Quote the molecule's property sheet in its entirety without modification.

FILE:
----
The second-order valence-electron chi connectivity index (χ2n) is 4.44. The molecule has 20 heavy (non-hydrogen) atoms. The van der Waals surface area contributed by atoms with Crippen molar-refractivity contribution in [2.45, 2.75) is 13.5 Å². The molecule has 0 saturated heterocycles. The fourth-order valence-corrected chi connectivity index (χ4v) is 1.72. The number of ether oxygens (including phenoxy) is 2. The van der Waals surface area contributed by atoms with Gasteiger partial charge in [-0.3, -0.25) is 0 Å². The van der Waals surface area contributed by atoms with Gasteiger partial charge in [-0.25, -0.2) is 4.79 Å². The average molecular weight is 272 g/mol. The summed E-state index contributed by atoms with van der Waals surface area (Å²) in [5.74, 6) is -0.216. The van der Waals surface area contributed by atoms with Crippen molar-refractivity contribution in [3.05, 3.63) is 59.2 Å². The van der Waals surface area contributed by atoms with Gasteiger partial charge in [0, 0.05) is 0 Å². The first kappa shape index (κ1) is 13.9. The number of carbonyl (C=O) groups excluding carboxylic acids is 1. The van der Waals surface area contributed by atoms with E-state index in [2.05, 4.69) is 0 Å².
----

The second-order valence-electron chi connectivity index (χ2n) is 4.44. The molecule has 20 heavy (non-hydrogen) atoms. The van der Waals surface area contributed by atoms with Crippen molar-refractivity contribution in [2.45, 2.75) is 13.5 Å². The molecule has 0 saturated heterocycles. The fourth-order valence-corrected chi connectivity index (χ4v) is 1.72. The number of ether oxygens (including phenoxy) is 2. The van der Waals surface area contributed by atoms with Gasteiger partial charge in [-0.3, -0.25) is 0 Å². The van der Waals surface area contributed by atoms with Gasteiger partial charge in [-0.25, -0.2) is 4.79 Å². The average molecular weight is 272 g/mol. The summed E-state index contributed by atoms with van der Waals surface area (Å²) in [5.74, 6) is -0.216. The van der Waals surface area contributed by atoms with Crippen molar-refractivity contribution in [3.05, 3.63) is 59.2 Å². The van der Waals surface area contributed by atoms with Gasteiger partial charge in [0, 0.05) is 0 Å². The first kappa shape index (κ1) is 13.9. The number of carbonyl (C=O) groups excluding carboxylic acids is 1. The van der Waals surface area contributed by atoms with E-state index in [2.05, 4.69) is 0 Å².